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Andrew Davey Andrew Davey www.​aboutcode.​net
  • Asynchronous Programming using LINQ Syntax

    After reading http://blogs.msdn.com/wesdyer/archive/2008/01/11/the-marvels-of-monads.aspx
    I created a program that enables creating multiple web requests asynchronously. Even the response streams are read using non-blocking IO!

    var requests = new[]

    var pages =
        from request in requests select
    // essentially we are defining the computation here 
    // it does NOT run here
            from response in request.GetResponseAsync()
            let stream = response.GetResponseStream()
            from html in stream.ReadToEndAsync()
            select new { html, response };

    foreach (var page in pages)
        page(d => // do this when the page data is ready
            Console.WriteLine(d.html.Substring(0, 40));
    } // for loop kicks off the calls and does NOT block the main thread.


    The code reads like it is synchronous, but it's really not! You get the benefit of easy to read and write code that is also uses non-blocking IO. So it's not using up threads waiting for each request to return.

    Check out my blog post for the code that implements the Continuation Monad and provides the methods required to enable the LINQ syntax.
    There is no explicit thread at all in my code. It uses the BeginXXX/EndXXX async methods.

    I think it's amazing how LINQ can be leveraged to things other than querying data - All thanks to its monadic under-pinings.

  • Boo now running on Java, coding in Eclipse

    I wonder how the number of users of F# compare to users of Boo?

  • Boo now running on Java, coding in Eclipse

    Like I said: "hired people to work on IronPython"

    Hehe yea I love how that whole endeavour worked out!

  • Boo now running on Java, coding in Eclipse

    wkempf wrote:
    If they don't care to, then that's their choice and why should anyone care?  And if you do care, why don't you do the effort?

    Implementing full Visual Studio integration is a LOT of work, so I wouldn't be able to do it on my own Smiley
    If Microsoft could reach out the Boo community and offer direct assistance perhaps that would help things?

    Boo adds great value to the .NET platform. It would be awesome to see Microsoft endorse it! Smiley

  • Boo now running on Java, coding in Eclipse

    Microsoft had no connection with Ruby or Python either originally.
    They hired people to work on IronPython and create IronRuby too.

    What annoys me is that Boo is a very innovative language (more so than Python I'd say). It may be that Ruby has more hype at the moment, so it's a good marketing decision to implement it on .NET.

    So in a way I'm trying to make sure people at Microsoft know that Boo is loved by a lot of developers. Therefore it deserves the love that Python and Ruby are getting.

  • Boo now running on Java, coding in Eclipse

    From: http://blogs.codehaus.org/people/bamboo/archives/001623_introducing_boojay.html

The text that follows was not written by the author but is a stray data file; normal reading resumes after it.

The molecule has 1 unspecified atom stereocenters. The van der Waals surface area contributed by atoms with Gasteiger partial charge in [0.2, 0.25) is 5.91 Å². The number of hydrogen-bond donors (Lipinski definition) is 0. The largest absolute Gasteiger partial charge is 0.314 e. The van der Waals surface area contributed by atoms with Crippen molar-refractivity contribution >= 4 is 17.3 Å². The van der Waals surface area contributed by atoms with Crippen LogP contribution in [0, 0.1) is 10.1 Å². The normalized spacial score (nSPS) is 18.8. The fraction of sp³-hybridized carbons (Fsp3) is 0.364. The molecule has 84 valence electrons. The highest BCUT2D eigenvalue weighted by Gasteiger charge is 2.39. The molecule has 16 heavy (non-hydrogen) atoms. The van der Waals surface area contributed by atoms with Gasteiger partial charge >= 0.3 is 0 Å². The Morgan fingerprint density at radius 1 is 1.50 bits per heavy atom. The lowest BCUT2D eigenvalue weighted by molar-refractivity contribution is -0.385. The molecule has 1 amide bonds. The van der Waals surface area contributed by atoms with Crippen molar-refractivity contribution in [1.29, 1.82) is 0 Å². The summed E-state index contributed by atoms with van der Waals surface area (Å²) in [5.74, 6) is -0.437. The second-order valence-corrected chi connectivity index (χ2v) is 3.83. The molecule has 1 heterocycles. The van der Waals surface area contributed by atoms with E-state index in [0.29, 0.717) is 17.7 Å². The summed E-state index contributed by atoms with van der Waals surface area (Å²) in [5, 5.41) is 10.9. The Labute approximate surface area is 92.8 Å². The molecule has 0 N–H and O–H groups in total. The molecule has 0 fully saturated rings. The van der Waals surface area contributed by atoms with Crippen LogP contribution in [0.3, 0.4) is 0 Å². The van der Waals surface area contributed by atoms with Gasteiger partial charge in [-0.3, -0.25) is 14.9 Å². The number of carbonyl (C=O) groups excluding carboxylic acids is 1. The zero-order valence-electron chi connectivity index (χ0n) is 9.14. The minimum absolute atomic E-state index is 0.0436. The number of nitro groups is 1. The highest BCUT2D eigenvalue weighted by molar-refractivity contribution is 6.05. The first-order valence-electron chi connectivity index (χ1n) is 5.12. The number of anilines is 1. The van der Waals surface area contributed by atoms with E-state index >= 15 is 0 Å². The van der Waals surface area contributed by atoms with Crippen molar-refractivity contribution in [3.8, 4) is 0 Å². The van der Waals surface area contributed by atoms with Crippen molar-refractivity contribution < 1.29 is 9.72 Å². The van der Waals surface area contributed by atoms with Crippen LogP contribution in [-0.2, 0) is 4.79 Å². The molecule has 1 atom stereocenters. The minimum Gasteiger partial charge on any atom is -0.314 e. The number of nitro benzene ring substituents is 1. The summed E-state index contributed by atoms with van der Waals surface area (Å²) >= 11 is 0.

UPDATE: Just in case it's not clear, the generated class files DO NOT require IKVM in any way and can be executed in any compliant JVM.

  • Boo now running on Java, coding in Eclipse



    Good job Microsoft Dev Div people - You seemed to have ignored Boo enough to mean the developers of it are now heading in the JVM direction!

    Whilst I'm all for Boo running on the JVM and .NET, what sucks is that I prefer .NET (BCL and runtime) way more than Java offerings.
    The real kicker is that Eclipse integration for Boo means there is now a great IDE for it (sorry but SharpDevelop doesn't cut it).

    Boo is a great language. If people want to start playing with it then they will probably go for the nicest experience i.e. Eclipse.
    This means they'll be targeting Java. So we will have lost an amazing .NET language to Java!

    Sad times. Sad

    For goodness sake get someone thinking about bringing Boo into the warm and fuzzy world of Visual Studio. PLEASE!

  • F# is now the real deal: We've made it an official .NET language

    JChung2006 wrote:
    That sounds like Lisp to me!

    Yup! It sure does! Big Smile

  • F# is now the real deal: We've made it an official .NET language

    JChung2006 wrote:
    Andrew Davey wrote:
    However, can someone at Microsoft help to give Boo and Nemerle the same love F# got?

    What do Boo and Nemerle do that F# and IronPython can't?

    Nemerle is functional, but doesn't force that "flavor" unless you want it. This means you can write imperative code that looks a lot like C#. However, as you learn more about functional programming you can improve your coding style.

    Boo is awesome. It has the right mix of static typing with optional dynamic typing. The syntax is super-lightweight, making it ideal for teaching programming to students. In addition, making domain specific languages is easy.

    Both have a syntactic macro systems, enabling even higher level meta-programming (think DSLs again). (I know F# has macros of some form too.)

    Both have super smart programmers innovating on their development and rich communities.
    I'm not saying don't use F# or IronPython. I'm saying please take a good look at Boo and Nemerle as well.

  • F# is now the real deal: We've made it an official .NET language

    This is great news.

    However, can someone at Microsoft help to give Boo and Nemerle the same love F# got?

    Whilst these are not MS developed languages, they are fantastic. Boo especially has an excellent developer community. The language has so many powerful features and is super easy to learn - better then VB.NET I'd say!

    We need to get these into VS.NET!